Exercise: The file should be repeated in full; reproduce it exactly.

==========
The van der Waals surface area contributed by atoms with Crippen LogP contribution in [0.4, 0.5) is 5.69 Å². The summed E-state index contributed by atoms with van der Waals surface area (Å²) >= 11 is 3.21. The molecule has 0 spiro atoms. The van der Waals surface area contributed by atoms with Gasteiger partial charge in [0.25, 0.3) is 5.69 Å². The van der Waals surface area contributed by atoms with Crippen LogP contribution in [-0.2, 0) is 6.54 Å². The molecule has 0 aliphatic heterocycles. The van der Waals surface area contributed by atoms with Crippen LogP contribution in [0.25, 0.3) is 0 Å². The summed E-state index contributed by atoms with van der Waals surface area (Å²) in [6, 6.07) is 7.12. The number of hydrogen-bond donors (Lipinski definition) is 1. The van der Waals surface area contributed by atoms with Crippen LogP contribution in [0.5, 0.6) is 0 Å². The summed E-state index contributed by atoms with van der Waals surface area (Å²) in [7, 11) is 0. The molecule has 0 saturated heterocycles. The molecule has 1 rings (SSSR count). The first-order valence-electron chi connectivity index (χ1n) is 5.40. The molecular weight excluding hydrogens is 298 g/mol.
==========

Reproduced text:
The van der Waals surface area contributed by atoms with Crippen LogP contribution in [0.4, 0.5) is 5.69 Å². The summed E-state index contributed by atoms with van der Waals surface area (Å²) >= 11 is 3.21. The molecule has 0 spiro atoms. The van der Waals surface area contributed by atoms with Gasteiger partial charge in [0.25, 0.3) is 5.69 Å². The van der Waals surface area contributed by atoms with Crippen LogP contribution in [-0.2, 0) is 6.54 Å². The molecule has 0 aliphatic heterocycles. The van der Waals surface area contributed by atoms with Crippen LogP contribution in [0.25, 0.3) is 0 Å². The summed E-state index contributed by atoms with van der Waals surface area (Å²) in [6, 6.07) is 7.12. The number of hydrogen-bond donors (Lipinski definition) is 1. The van der Waals surface area contributed by atoms with Crippen LogP contribution in [0.5, 0.6) is 0 Å². The summed E-state index contributed by atoms with van der Waals surface area (Å²) in [7, 11) is 0. The molecule has 0 saturated heterocycles. The molecule has 1 rings (SSSR count). The first-order valence-electron chi connectivity index (χ1n) is 5.40. The molecular weight excluding hydrogens is 298 g/mol.